Mario Draghi emphatically says that, “the ECB is ready to do whatever it takes to preserve the euro,” but mounting strains on euro member states are raising questions about whether the costs of saving the euro are worth the benefits.
Preserving the euro as a single currency with its 17 members comes at an extremely high price. Economic, financial, political, and social burdens jeopardize the ideals held sacrosanct by Europeans. Paradoxically, by preserving the unity offered by the euro, European leaders are forging the type of disunity the euro was designed to eradicate.
The founding of the European Union marked a watershed moment in European history wherein the countries of Europe consciously ceded a small portion of their sovereignty for the expressed purpose of preventing political conflict, promoting liberal democratic conceptions of human rights, and creating efficient markets. As the euro project slogs onward, it undermines all three of these goals.
The single currency area initially facilitated an economic boom fueled by the unmolested movement of citizens, low trade barriers, free capital flows, and integrated infrastructure. The single currency provided markets with a common medium of exchange that allowed for smoother functioning of financial markets, but the real benefits of European integration came from common-sense structural reform programs. The Herculean efforts to save the currency are undoing these reforms.
For instance, as imbalances between Greece and Germany grow, Jens Weidmann, president of the Bundesbank, talks openly about making asset claims in southern Europe to settle outstanding debts. German officials in general are becoming increasingly assertive, and European leaders no longer blush at the notion of imposing capital controls to prevent the efficient mobility of money across the continent. Xenophobic politicians like François Hollande are raising protectionist walls while making already-rigid labor markets even more rigid. Hollande has been shameless in his protectionism, saying, “… we must think exclusively of France” while advocating trade barriers and increased worker protections. Meanwhile, political intractability and a general lack of financial health have stymied efforts to improve important European infrastructure like roads, railways, broadband, and energy distribution. The European Commission estimates that Europe is at least €1.5 trillion short in meeting its infrastructure goals.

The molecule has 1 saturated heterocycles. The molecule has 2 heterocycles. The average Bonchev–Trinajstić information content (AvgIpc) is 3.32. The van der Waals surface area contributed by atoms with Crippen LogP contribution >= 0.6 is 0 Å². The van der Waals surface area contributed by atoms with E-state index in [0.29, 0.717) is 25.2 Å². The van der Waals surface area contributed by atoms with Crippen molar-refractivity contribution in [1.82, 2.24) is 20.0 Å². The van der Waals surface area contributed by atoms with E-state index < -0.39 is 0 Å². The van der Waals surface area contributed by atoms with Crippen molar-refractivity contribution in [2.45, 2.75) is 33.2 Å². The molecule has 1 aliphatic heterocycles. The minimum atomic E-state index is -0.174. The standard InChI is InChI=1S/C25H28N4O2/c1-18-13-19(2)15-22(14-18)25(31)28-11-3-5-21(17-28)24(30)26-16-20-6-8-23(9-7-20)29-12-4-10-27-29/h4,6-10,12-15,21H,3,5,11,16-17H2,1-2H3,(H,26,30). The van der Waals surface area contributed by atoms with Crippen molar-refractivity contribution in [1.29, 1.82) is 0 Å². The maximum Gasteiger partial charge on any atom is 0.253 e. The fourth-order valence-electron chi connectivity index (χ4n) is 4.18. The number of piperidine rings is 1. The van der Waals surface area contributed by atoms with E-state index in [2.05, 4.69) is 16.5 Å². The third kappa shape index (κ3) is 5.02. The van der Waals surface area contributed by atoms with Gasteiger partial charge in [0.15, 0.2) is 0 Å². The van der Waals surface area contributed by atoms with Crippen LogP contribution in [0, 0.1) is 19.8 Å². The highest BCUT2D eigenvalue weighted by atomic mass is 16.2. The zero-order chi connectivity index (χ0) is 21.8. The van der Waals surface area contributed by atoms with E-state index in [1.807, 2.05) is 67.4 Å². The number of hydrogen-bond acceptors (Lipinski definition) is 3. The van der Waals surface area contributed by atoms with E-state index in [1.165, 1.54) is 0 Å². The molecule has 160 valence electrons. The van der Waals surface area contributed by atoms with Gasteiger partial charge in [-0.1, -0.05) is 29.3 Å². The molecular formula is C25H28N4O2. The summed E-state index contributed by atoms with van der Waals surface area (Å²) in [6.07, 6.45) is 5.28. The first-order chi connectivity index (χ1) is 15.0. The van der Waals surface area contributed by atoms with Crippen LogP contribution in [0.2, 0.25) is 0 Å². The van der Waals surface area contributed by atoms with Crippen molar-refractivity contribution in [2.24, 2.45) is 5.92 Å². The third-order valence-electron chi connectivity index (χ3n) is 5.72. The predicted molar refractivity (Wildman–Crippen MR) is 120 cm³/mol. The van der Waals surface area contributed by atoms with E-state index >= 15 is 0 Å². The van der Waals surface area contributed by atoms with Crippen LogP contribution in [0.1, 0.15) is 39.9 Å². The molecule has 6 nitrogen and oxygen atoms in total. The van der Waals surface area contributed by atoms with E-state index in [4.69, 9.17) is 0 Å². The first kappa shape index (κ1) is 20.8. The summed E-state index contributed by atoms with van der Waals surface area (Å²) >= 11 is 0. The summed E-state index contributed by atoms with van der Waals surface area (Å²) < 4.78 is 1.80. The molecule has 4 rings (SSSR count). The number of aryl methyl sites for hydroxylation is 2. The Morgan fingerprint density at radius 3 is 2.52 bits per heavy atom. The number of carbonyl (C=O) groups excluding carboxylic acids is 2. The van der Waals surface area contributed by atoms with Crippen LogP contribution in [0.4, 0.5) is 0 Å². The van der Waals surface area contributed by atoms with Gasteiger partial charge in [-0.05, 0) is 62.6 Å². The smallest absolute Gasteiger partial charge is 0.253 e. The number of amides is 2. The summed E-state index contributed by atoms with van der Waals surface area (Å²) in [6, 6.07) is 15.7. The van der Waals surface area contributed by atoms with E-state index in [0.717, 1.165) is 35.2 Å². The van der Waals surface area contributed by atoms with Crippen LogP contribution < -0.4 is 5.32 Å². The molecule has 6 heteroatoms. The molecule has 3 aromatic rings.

More pernicious than economic disarray is the blatant disregard for democratic liberalism that has typified core Europe. Increasingly, unelected bureaucrats in Brussels or Frankfurt are making decisions to which member states must adhere. The so-called Troika of the IMF, European Commission, and ECB are imposing conditions on democratically chosen programs without consulting with electorates or parliaments, and the citizenry is expected to go along peaceably as social policy is dictated to them.
Such usurpation has contributed to near-perpetual political dysfunction. Since the start of the crisis, governments have fallen in 12 of 17 euro countries because of euro strains. Turnovers happened in Belgium after 541 days without a government coalition; in Cyprus after the entire government resigned; in Finland, where the 56-year ruling party was ousted; in France after a vitriolic fight that saw the German chancellor openly campaigning for the incumbent French president; in Greece, where instability has given a voice to political parties advocating the use of land mines and the introduction of war tribunals; in Ireland after an early emergency election failed to produce a majority for any party; in Italy after a technocratic government ousted the democratically elected leader with a vote of no confidence; in the Netherlands after the cabinet resigned in protest of austerity; in Portugal, where mass resignations prompted extreme turnover in government; in Slovakia, where the government coalition collapsed upon failing to agree to Troika demands; in Slovenia, where a newly formed political party seized control of government after the parliament was closed mid-session; and in Spain after a pro-Europe, pro-austerity government backed by the Troika deposed the ruling party.